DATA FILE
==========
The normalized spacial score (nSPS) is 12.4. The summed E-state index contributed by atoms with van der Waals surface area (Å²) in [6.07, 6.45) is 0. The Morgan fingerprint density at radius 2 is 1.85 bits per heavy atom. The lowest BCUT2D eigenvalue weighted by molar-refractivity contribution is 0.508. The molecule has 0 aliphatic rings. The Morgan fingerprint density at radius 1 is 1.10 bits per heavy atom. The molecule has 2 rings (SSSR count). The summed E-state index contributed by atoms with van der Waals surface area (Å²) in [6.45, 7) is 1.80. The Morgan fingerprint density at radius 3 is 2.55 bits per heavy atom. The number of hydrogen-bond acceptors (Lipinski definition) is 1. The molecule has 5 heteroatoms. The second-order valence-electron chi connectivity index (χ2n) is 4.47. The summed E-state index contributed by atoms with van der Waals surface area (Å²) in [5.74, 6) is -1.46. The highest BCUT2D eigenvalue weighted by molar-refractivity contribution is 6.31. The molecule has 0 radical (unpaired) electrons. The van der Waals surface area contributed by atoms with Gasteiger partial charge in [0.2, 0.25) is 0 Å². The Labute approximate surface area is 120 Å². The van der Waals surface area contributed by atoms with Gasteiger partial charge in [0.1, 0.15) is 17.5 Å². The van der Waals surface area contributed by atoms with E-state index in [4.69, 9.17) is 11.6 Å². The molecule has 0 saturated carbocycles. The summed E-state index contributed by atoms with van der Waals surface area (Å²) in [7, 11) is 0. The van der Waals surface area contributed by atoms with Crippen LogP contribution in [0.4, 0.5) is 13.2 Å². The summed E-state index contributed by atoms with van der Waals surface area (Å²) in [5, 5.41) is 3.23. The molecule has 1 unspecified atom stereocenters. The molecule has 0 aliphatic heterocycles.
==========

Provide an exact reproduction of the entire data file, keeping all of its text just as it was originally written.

The normalized spacial score (nSPS) is 12.4. The summed E-state index contributed by atoms with van der Waals surface area (Å²) in [6.07, 6.45) is 0. The Morgan fingerprint density at radius 2 is 1.85 bits per heavy atom. The lowest BCUT2D eigenvalue weighted by molar-refractivity contribution is 0.508. The molecule has 0 aliphatic rings. The Morgan fingerprint density at radius 1 is 1.10 bits per heavy atom. The molecule has 2 rings (SSSR count). The summed E-state index contributed by atoms with van der Waals surface area (Å²) in [6.45, 7) is 1.80. The Morgan fingerprint density at radius 3 is 2.55 bits per heavy atom. The number of hydrogen-bond acceptors (Lipinski definition) is 1. The molecule has 5 heteroatoms. The second-order valence-electron chi connectivity index (χ2n) is 4.47. The summed E-state index contributed by atoms with van der Waals surface area (Å²) in [5.74, 6) is -1.46. The highest BCUT2D eigenvalue weighted by molar-refractivity contribution is 6.31. The molecule has 0 radical (unpaired) electrons. The van der Waals surface area contributed by atoms with Gasteiger partial charge in [0.2, 0.25) is 0 Å². The Labute approximate surface area is 120 Å². The van der Waals surface area contributed by atoms with Gasteiger partial charge in [0.1, 0.15) is 17.5 Å². The van der Waals surface area contributed by atoms with E-state index in [4.69, 9.17) is 11.6 Å². The molecule has 0 saturated carbocycles. The summed E-state index contributed by atoms with van der Waals surface area (Å²) in [7, 11) is 0. The van der Waals surface area contributed by atoms with Crippen LogP contribution in [0.4, 0.5) is 13.2 Å². The summed E-state index contributed by atoms with van der Waals surface area (Å²) in [5, 5.41) is 3.23. The molecule has 1 unspecified atom stereocenters. The molecule has 0 aliphatic heterocycles.